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Home Studio Q&A:
Hiss-s-s-s-s ... How Can I Get
Rid Of This Annoying Hiss?
Note: In New York City on April 10, Dan Lenard presents a Voice-Over Home Studio Lab - an all-day, hands-on opportunity for you to work with him and learn about home studio set-up and problem solving. Please click here for details. To contact Dan personally for help, and with questions for this column, please see the contact info below.
By Dan Lenard
Voice Actor & Home Studio Master
Dear Home Studio Master,
My question is about home recording. I'm using a RE20 mic through a Mackie Mixer (MicroSeries 1202-VLZ) and Audacity to put it all together.
This set-up does what I need for flat voice reads and some editing, but leaves an ambient hiss over the vocal. I've read through the Mackie manual, but have yet to find a way to take down the noise.
I've also tried the noise removal effect in Audacity - it does take out the noise, but leaves a "signature" and a slight bit of distortion on the voice. This leads me to think that my problem is back to the mic, or the room I am recording in - a small room in my home.
Would a soundproof set-up built around the mic take out the ambient noise, or do you think it is signal-related? I have a feeling I may not be the only one experiencing this kind of "technical difficulty." Eagerly awaiting your reply! - Jim D.
Hello, Jim,
Noise, huh? Well, giving a listen to your demo, I can clearly hear the background hiss. What causes that "white noise"?
These old ears can tell the difference between the background hissing of a fan or furnace. Those sounds are of a lower frequency. This is electronically induced. It's a function of too much gain from the Mackie.
I'll venture one step further and take a guess - as you have not provided this information - that you are routing the mixer's output directly to the "Line-in" or "Mic-In," and that you are not using a digital interface.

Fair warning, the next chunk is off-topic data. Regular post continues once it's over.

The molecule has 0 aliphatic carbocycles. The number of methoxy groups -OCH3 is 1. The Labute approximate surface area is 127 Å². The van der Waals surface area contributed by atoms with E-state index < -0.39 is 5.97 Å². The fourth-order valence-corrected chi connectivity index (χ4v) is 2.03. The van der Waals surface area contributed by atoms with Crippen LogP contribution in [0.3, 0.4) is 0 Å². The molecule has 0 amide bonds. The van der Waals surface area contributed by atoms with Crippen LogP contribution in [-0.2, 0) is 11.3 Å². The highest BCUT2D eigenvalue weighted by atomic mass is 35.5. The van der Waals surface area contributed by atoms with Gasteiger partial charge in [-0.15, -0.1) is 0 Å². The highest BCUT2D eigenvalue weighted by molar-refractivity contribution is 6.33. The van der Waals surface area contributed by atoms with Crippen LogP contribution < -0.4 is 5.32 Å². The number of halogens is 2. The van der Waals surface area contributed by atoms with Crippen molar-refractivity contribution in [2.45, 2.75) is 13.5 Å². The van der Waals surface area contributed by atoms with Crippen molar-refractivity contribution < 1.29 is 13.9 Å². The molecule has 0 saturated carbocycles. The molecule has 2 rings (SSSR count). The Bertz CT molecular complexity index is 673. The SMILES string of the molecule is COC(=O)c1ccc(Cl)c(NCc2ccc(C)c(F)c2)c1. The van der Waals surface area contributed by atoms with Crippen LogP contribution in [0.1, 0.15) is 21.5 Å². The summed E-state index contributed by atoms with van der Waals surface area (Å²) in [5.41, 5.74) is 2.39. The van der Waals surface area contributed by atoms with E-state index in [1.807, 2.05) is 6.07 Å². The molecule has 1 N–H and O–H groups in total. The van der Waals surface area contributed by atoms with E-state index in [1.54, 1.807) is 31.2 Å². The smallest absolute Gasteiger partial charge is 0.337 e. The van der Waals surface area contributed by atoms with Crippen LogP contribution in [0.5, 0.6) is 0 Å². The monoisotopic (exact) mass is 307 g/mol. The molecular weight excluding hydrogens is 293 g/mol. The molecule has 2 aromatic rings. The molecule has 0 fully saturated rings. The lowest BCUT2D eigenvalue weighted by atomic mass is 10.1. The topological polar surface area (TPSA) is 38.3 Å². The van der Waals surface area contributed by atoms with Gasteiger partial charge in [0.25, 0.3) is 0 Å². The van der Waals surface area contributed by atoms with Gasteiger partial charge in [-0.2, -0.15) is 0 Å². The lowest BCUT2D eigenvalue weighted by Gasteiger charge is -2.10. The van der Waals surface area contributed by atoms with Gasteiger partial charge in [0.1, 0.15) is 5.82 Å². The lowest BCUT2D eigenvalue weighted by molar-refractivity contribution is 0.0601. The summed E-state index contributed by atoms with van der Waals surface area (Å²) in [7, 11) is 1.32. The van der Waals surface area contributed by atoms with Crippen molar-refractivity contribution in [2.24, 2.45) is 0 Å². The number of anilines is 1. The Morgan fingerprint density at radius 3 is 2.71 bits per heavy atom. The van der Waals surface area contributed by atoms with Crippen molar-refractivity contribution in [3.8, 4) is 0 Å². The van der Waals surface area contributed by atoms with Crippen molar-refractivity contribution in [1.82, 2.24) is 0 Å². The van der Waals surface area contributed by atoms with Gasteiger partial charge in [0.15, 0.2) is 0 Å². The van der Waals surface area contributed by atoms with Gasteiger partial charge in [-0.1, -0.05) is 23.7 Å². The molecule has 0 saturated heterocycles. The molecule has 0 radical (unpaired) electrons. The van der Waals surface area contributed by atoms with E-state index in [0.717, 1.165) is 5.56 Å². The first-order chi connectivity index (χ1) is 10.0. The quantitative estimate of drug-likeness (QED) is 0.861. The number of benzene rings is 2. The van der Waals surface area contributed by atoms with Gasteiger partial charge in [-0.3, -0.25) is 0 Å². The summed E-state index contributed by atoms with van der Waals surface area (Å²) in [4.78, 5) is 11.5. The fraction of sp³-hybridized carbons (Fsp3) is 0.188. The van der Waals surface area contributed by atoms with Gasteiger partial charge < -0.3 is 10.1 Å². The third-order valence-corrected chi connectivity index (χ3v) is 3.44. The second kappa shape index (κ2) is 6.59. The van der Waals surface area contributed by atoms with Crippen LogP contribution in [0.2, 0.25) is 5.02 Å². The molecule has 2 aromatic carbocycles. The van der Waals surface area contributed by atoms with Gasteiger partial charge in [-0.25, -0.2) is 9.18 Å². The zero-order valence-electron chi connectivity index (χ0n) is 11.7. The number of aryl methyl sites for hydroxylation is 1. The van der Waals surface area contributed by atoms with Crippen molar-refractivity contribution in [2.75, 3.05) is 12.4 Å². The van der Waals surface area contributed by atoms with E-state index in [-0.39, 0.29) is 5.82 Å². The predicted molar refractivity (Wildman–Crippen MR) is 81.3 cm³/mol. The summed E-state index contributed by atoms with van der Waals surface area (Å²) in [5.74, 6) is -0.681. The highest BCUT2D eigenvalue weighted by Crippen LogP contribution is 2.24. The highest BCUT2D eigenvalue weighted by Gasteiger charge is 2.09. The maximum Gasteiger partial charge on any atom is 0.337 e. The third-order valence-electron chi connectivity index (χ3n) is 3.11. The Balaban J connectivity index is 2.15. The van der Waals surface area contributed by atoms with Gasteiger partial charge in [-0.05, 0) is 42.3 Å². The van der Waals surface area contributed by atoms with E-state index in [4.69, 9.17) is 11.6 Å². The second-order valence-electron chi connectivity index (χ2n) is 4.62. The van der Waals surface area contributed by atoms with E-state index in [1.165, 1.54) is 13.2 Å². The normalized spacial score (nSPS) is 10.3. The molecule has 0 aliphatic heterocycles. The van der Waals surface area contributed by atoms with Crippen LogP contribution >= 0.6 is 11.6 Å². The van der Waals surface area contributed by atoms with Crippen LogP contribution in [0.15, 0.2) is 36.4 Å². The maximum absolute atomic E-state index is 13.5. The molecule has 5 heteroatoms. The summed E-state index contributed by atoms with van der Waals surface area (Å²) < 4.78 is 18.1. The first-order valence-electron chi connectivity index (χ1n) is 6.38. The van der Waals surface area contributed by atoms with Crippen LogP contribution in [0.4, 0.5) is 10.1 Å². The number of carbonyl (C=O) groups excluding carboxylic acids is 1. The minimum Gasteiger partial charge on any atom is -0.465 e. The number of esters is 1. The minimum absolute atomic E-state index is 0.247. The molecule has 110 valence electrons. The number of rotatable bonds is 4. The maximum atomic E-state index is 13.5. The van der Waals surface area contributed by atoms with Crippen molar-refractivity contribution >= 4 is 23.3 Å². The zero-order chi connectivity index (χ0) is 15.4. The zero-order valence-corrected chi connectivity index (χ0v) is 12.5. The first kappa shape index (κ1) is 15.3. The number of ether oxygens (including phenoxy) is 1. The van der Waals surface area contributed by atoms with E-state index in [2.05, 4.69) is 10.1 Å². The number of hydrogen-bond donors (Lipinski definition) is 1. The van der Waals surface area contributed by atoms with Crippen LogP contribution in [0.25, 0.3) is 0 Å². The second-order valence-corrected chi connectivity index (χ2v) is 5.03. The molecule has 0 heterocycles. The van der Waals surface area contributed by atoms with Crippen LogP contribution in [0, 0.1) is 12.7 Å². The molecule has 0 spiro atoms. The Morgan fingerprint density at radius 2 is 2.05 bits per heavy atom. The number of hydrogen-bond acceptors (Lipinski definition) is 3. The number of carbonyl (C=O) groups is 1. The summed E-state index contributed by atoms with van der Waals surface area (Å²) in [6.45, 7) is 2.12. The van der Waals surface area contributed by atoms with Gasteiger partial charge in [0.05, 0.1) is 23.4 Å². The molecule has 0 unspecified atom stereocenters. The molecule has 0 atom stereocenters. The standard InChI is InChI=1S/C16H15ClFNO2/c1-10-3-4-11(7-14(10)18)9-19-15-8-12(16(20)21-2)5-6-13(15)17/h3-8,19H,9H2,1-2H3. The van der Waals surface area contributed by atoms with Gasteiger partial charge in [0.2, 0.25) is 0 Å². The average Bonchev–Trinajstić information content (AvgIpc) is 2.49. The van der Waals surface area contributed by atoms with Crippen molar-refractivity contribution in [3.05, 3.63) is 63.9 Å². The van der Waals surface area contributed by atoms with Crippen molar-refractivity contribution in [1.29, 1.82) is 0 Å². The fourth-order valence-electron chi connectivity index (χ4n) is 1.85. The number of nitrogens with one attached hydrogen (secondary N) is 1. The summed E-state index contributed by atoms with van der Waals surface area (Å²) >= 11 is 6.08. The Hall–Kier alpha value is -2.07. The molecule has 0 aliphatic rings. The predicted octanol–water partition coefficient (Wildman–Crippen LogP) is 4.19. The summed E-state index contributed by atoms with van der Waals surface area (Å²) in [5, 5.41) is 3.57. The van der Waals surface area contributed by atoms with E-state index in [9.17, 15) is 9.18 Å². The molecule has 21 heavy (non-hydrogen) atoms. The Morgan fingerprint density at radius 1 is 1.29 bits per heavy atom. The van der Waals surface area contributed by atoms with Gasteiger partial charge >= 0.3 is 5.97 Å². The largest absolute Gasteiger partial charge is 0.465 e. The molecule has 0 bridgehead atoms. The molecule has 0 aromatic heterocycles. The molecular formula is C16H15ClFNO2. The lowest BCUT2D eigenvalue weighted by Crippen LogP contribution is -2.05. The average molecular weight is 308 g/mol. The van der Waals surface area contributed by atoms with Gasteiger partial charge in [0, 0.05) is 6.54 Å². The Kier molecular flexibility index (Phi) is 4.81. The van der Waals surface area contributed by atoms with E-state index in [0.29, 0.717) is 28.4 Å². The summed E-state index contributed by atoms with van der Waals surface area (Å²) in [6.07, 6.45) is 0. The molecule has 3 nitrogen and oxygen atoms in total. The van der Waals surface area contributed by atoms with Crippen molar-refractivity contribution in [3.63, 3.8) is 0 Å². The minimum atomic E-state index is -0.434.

That'll do it.
While the pre-amps in the MicroSeries 1202-VLZ are reported to be very good, they are good for "Live Performance" and not recording mono-channel voice.
Mackie makes great band stuff. Fairly heavy duty and functional, FOR BANDS!
I see this over and over. The equipment we use is designed primarily for making music. Unless you're recording The Dave Matthews Band's latest CD, you only need to record with one channel.
So what's the deal with the other 11 channels the1202-VLZ provides you?
Are you mixing music live under your voice? I don't think so, or at least you shouldn't be. One thing at a time.
First, as I said, you should be using a digital interface to input the audio into your computer and recording software.
A CEntrance Mic-Port Pro or Apogee ONE is a simple, one channel, USB digital interface that takes direct mic input and converts it to the bit and bytes that your computer recognizes as audio.
Otherwise, your computer is doing the conversion through the "in's," and its own sound card, and, it basically sucks at it.
The digital converters in these little devices are fantastic and reduce the length of your audio chain. Remember, the more analog devices you have in your chain - you should only have one, your mic - the more "white noise" introduced.
You're not running a multi-track recording studio. You're laying down mono voice tracks.
Aside from perhaps controlling your mic's level, which DI's also do, and some routing that you might require for a phone patch, an analog mixer is really not needed for the type of work most of us do.